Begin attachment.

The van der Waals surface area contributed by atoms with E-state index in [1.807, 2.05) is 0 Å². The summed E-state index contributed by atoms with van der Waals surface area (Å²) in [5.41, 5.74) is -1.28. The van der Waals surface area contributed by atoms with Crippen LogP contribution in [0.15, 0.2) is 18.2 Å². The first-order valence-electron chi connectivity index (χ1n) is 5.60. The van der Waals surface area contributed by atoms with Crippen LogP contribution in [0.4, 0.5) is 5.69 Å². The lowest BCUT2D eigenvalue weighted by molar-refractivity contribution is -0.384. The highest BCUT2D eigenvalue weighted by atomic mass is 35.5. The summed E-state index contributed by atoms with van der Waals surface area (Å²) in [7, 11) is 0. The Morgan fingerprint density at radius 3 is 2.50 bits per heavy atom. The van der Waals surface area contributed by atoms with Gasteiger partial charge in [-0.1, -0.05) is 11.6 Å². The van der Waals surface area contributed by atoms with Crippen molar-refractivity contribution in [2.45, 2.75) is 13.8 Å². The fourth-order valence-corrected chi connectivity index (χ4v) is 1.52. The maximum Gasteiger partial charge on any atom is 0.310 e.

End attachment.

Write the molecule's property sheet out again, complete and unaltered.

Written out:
The van der Waals surface area contributed by atoms with E-state index in [1.807, 2.05) is 0 Å². The summed E-state index contributed by atoms with van der Waals surface area (Å²) in [5.41, 5.74) is -1.28. The van der Waals surface area contributed by atoms with Crippen LogP contribution in [0.15, 0.2) is 18.2 Å². The first-order valence-electron chi connectivity index (χ1n) is 5.60. The van der Waals surface area contributed by atoms with Crippen LogP contribution in [0.4, 0.5) is 5.69 Å². The lowest BCUT2D eigenvalue weighted by molar-refractivity contribution is -0.384. The highest BCUT2D eigenvalue weighted by atomic mass is 35.5. The summed E-state index contributed by atoms with van der Waals surface area (Å²) in [7, 11) is 0. The Morgan fingerprint density at radius 3 is 2.50 bits per heavy atom. The van der Waals surface area contributed by atoms with Gasteiger partial charge in [-0.1, -0.05) is 11.6 Å². The van der Waals surface area contributed by atoms with Crippen molar-refractivity contribution in [2.45, 2.75) is 13.8 Å². The fourth-order valence-corrected chi connectivity index (χ4v) is 1.52. The maximum Gasteiger partial charge on any atom is 0.310 e.